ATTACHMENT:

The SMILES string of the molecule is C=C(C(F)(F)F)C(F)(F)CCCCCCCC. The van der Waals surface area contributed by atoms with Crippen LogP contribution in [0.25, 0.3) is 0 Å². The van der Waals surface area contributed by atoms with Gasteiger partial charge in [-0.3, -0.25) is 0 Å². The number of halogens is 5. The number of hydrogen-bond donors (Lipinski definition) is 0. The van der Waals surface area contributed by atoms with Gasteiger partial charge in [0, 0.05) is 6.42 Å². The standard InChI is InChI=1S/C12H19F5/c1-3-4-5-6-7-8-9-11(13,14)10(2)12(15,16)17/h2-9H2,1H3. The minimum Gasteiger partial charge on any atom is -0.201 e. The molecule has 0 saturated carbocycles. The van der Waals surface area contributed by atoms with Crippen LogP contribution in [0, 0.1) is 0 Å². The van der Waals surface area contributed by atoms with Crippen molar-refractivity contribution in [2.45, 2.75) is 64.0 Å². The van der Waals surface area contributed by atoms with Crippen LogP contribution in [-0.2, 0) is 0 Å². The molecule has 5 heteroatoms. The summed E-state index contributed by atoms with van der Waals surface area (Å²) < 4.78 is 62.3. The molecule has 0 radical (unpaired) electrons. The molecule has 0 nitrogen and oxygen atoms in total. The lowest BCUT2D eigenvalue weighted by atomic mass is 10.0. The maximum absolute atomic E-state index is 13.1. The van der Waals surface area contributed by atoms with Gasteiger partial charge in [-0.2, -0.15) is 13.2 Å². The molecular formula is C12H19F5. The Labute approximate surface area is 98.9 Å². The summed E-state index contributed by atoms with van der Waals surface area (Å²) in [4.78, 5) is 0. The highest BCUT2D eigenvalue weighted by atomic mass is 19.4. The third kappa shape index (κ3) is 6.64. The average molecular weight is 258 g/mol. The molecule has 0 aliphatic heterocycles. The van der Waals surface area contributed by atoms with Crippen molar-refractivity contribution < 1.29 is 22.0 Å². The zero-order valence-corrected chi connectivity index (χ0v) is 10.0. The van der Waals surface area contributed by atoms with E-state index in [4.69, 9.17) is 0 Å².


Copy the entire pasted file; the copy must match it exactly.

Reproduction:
The SMILES string of the molecule is C=C(C(F)(F)F)C(F)(F)CCCCCCCC. The van der Waals surface area contributed by atoms with Crippen LogP contribution in [0.25, 0.3) is 0 Å². The van der Waals surface area contributed by atoms with Gasteiger partial charge in [-0.3, -0.25) is 0 Å². The number of halogens is 5. The number of hydrogen-bond donors (Lipinski definition) is 0. The van der Waals surface area contributed by atoms with Gasteiger partial charge in [0, 0.05) is 6.42 Å². The standard InChI is InChI=1S/C12H19F5/c1-3-4-5-6-7-8-9-11(13,14)10(2)12(15,16)17/h2-9H2,1H3. The minimum Gasteiger partial charge on any atom is -0.201 e. The molecule has 0 saturated carbocycles. The van der Waals surface area contributed by atoms with Crippen LogP contribution in [0, 0.1) is 0 Å². The van der Waals surface area contributed by atoms with Crippen molar-refractivity contribution in [2.45, 2.75) is 64.0 Å². The van der Waals surface area contributed by atoms with Crippen LogP contribution in [-0.2, 0) is 0 Å². The molecule has 5 heteroatoms. The summed E-state index contributed by atoms with van der Waals surface area (Å²) < 4.78 is 62.3. The molecule has 0 radical (unpaired) electrons. The molecule has 0 nitrogen and oxygen atoms in total. The lowest BCUT2D eigenvalue weighted by atomic mass is 10.0. The maximum absolute atomic E-state index is 13.1. The van der Waals surface area contributed by atoms with Gasteiger partial charge in [-0.2, -0.15) is 13.2 Å². The molecular formula is C12H19F5. The Labute approximate surface area is 98.9 Å². The summed E-state index contributed by atoms with van der Waals surface area (Å²) in [4.78, 5) is 0. The highest BCUT2D eigenvalue weighted by atomic mass is 19.4. The third kappa shape index (κ3) is 6.64. The average molecular weight is 258 g/mol. The molecule has 0 aliphatic heterocycles. The van der Waals surface area contributed by atoms with Crippen molar-refractivity contribution < 1.29 is 22.0 Å². The zero-order valence-corrected chi connectivity index (χ0v) is 10.0. The van der Waals surface area contributed by atoms with E-state index in [4.69, 9.17) is 0 Å².